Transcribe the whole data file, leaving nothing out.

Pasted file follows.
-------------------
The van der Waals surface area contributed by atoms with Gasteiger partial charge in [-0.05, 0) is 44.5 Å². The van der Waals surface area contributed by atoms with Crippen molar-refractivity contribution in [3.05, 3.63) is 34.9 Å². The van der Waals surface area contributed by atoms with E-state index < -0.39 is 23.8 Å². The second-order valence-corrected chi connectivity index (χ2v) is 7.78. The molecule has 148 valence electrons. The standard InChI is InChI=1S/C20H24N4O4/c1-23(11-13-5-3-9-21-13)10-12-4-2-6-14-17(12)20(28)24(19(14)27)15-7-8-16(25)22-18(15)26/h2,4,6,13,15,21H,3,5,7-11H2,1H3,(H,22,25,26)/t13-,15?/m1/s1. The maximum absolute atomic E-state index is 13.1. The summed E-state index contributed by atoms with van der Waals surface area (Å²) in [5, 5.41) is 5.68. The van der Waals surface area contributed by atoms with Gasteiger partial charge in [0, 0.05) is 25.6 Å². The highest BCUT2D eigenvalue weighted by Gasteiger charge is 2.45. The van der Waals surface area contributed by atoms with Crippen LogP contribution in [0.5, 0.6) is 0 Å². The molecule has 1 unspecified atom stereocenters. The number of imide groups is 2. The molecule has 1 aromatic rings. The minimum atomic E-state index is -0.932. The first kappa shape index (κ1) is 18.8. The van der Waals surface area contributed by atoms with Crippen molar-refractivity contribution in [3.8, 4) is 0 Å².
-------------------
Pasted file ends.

The van der Waals surface area contributed by atoms with Gasteiger partial charge in [-0.05, 0) is 44.5 Å². The van der Waals surface area contributed by atoms with Crippen molar-refractivity contribution in [3.05, 3.63) is 34.9 Å². The van der Waals surface area contributed by atoms with E-state index < -0.39 is 23.8 Å². The second-order valence-corrected chi connectivity index (χ2v) is 7.78. The molecule has 148 valence electrons. The standard InChI is InChI=1S/C20H24N4O4/c1-23(11-13-5-3-9-21-13)10-12-4-2-6-14-17(12)20(28)24(19(14)27)15-7-8-16(25)22-18(15)26/h2,4,6,13,15,21H,3,5,7-11H2,1H3,(H,22,25,26)/t13-,15?/m1/s1. The maximum absolute atomic E-state index is 13.1. The summed E-state index contributed by atoms with van der Waals surface area (Å²) in [5, 5.41) is 5.68. The van der Waals surface area contributed by atoms with Gasteiger partial charge in [0, 0.05) is 25.6 Å². The highest BCUT2D eigenvalue weighted by Gasteiger charge is 2.45. The van der Waals surface area contributed by atoms with Crippen LogP contribution in [0.5, 0.6) is 0 Å². The molecule has 1 unspecified atom stereocenters. The number of imide groups is 2. The molecule has 1 aromatic rings. The minimum atomic E-state index is -0.932. The first kappa shape index (κ1) is 18.8. The van der Waals surface area contributed by atoms with Crippen molar-refractivity contribution in [3.8, 4) is 0 Å².